Solar tax exempt laws in other states

Maine was not the first state to enact this type of legislation to help improve renewable energy adoption in the commercial space, nor will it be the last. Massachusetts, among others, has a similar law on the books, which allows for an exemption on solar or wind equipment used to supply the energy needs of a taxable property. Over the past few years, many of our clients in Massachusetts have taken advantage of the exemption, and have saved thousands of dollars doing so. 

Not surprisingly, Massachusetts has seen strong growth in renewable energy in the commercial sector. According to the Massachusetts Clean Energy Center, Massachusetts went from a few hundred solar energy systems in 2006 to nearly 100,000 in 2018. Other states have also enacted this type of legislation. In fact, all but 12 states have enacted some form of solar tax exemption laws.  

Looking ahead

This law and others like it will continue to help renewable energy projects get off the ground. As the number of solar projects increases, so too does the ability to create more opportunity. 

We’ve been working with Massachusetts providers for many years, helping our clients grow as the market has been maturing. For more information on how we can help you in Maine (or other states) take advantage of these exemptions, please contact the renewable energy team.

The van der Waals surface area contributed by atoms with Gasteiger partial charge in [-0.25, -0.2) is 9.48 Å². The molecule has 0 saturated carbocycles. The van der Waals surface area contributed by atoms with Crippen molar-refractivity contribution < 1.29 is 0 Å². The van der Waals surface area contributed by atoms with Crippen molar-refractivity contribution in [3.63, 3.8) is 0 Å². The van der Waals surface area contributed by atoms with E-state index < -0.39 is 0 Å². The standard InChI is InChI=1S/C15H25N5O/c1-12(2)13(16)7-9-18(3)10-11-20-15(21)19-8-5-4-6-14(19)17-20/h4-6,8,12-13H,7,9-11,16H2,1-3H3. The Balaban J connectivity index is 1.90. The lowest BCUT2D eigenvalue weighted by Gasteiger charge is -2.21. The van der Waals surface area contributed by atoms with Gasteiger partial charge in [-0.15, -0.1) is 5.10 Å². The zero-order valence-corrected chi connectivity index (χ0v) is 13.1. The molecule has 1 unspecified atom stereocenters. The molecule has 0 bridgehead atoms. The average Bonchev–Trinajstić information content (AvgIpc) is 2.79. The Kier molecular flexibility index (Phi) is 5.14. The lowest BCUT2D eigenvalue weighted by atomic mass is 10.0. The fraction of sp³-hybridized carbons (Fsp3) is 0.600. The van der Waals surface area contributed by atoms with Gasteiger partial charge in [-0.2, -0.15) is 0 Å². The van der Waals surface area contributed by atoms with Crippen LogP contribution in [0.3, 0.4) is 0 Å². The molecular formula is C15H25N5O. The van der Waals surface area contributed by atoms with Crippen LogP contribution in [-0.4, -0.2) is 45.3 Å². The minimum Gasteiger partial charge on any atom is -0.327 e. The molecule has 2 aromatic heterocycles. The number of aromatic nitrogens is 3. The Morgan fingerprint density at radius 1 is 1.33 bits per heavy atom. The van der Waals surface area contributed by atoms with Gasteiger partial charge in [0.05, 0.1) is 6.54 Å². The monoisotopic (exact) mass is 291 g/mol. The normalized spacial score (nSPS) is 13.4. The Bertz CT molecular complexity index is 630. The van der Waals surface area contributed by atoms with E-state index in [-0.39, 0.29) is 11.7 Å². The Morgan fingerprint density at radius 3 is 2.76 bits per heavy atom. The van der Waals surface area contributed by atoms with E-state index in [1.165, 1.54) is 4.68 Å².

The Maine Revenue Service is planning to release a standard application for the property tax exemption in the coming weeks. Please stay tuned for updates.  

Article
Maine adopts solar property tax exemptions

Read this if you are a solar developer, installer or investor.

Much of the focus in the renewable energy space has been on the commercial Investment Tax Credit (ITC), due to the size of the projects and the money involved. Certainly the nuances of passive vs. active income and basis limitations drive a lot of the conversation about investing in a large scale project. But what about the residential credit? In some ways the residential credit is simpler, but many questions remain. Here we explain some of the differences and things unique to the residential credit to hopefully clear up some of your questions.

Where can the project be located?

Per the regulations for the residential ITC, the solar-energy producing equipment needs to be located on a “home” owned by the taxpayer. This is important because it does not say “primary residence”, but “home”. So the project could be on your primary residence, or it could be on your vacation home on Cape Cod. The important thing here is that the property is used as a “home”, or residence. If you are putting the solar project on a rental property then that would fall into the commercial ITC category, not the residential.

When can I claim the credit?

The credit is claimed on the tax return for the year the project is placed in service. Being placed in service is defined as being operational for its intended purpose—so in other words, not only does it need to be installed, it has to be turned on and operating. Some projects get stuck in the inspection queue at year end and don’t get approved until after the first of the next year. If that happens to you, unfortunately your credit will need to be claimed on the next tax return. Unlike the commercial ITC, there is no provision for a safe harbor for the credit. If you don’t reach full installation and operation by December 31, 2022 then you are only eligible for the 22% credit instead of the 26% credit you would have gotten if the project was completed in 2022.